Moore is blessed with tremendous strength and size. He has played in a two-gap scheme, but has the initial quickness to penetrate the backfield and close on quarterbacks. While he lacks a pass rushing arsenal, Moore has an effective bull rush and typically beats his opponents with his power rather than technique.

At 6-foot-4, 311 pounds, Moore is the same size as Ryan Sims and would give Tampa Bay’s defensive line some real size in defending the running game. He has enough quickness to where he could be a factor on pass downs, but likely wouldn’t be a double-digit sacker in the NFL.

Moore isn’t a flashy player in terms of sacks and really needs to hone his pass rush ability at the next level. Becoming an every down player instead of a player known more for stuffing the run will be his challenge in the NFL. Despite playing a two-gap DT and DE in a 4-3 and 3-4 alignment at Maryland, Moore has the ability to play either under tackle or nose tackle in the one-gap scheme of the Tampa 2 defense.

Moore had some immaturity issues during his first two years at Maryland and it showed on the field as was not a frequent playmaker. The Bucs’ scouts will have to use the personal interiew process to gauge Moore’s mental maturity level. He clearly has the physical maturity to play in the NFL and be a factor.

Because of his late jump into football and his late-blooming maturity as a college football player, Moore is not a finished product. He needs to use his hands better and shed blocks quicker. Moore also needs to maintain better knee bend and pad level when engaging blocks. He needs better coaching to reach his vast potential.

Due to his size and the fact that he plays defensive tackle, it is doubtful Moore could contribute on anything more than field goal protection and field goal block, regarding special teams. Throughout his college career, Moore has not played much on special teams and has not recorded any blocked field goals or extra points.

Moore has the physical ability to light it up during the post-season workouts and increase his draft stock. But NFL teams will grapple with his good – but not great – statistics and production. Moore is a very good, yet not a dominant player on the football field. But it’s very possible that Moore will dominate at his pro day or at the NFL Scouting Combine in Indianapolis.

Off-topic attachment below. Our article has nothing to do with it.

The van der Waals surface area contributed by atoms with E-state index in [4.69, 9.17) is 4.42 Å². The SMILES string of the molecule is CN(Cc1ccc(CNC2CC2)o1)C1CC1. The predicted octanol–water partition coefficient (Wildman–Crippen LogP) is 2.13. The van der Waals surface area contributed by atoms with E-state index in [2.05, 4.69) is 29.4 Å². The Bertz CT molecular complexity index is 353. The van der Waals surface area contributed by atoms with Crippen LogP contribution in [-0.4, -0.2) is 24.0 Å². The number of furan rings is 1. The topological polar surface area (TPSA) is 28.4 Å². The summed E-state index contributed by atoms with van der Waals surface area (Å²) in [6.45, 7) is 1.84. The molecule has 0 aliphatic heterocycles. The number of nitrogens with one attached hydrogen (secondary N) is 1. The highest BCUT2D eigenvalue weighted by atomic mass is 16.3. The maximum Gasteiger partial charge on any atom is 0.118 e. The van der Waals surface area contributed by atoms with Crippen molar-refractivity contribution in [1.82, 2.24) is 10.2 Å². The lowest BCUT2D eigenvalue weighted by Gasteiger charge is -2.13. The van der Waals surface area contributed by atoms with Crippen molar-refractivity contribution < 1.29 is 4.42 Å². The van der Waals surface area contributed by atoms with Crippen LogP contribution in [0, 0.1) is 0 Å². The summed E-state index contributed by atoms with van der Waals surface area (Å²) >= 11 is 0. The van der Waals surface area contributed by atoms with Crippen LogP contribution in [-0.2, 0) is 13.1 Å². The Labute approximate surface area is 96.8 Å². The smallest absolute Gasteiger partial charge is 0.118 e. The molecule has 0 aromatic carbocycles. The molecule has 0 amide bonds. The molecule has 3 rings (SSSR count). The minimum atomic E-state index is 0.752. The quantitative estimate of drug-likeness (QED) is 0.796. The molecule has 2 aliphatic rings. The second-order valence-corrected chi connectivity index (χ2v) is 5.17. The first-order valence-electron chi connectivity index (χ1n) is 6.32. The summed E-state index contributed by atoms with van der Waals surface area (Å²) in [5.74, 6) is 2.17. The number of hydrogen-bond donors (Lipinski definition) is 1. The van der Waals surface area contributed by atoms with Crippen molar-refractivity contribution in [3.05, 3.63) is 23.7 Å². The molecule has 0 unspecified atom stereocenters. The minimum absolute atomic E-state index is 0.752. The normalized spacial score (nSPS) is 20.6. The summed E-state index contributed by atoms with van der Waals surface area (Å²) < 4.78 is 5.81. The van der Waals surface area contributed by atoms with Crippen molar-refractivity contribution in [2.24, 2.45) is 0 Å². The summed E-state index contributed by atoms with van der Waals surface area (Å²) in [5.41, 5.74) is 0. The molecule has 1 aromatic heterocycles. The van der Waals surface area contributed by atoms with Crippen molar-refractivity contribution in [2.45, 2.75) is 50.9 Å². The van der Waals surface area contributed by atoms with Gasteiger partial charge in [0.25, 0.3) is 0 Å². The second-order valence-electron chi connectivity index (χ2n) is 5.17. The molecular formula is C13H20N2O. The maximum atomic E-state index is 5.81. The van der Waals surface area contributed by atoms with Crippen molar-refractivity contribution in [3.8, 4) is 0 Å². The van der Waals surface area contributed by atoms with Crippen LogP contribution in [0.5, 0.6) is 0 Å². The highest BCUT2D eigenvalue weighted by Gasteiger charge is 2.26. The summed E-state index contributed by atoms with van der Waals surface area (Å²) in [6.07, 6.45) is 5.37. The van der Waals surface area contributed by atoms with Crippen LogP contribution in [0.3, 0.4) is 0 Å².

Moore is slated to be a late second-round to mid-third-round pick, but a strong close to the season over the next two games and a good postseason could push his draft stock up in the second round. Moore will benefit from a weak class of defensive tackles, thus prompting teams that need defensive tackles, such as Tampa Bay, to draft him higher than they perhaps should.

“It’s my outlook on things,” Moore said, regarding his destiny-choice tattoo. “Depending on how you look at certain situations, some people tag it as destiny, some tag it as a choice that you can make that affects your destiny. Every decision I make, I try to understand that it’s gonna affect me in some way later on down the road – help me or hinder me.”

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About the Author: Scott Reynolds

Scott Reynolds is in his 25th year of covering the Tampa Bay Buccaneers as the vice president, publisher and senior Bucs beat writer for Author of the popular SR's Fab 5 column on Fridays, Reynolds oversees web development and forges marketing partnerships for in addition to his editorial duties. A graduate of Kansas State University in 1995, Reynolds spent six years giving back to the community as the defensive line coach for his sons' Pop Warner team, the South Pasco Predators. Reynolds can be reached at: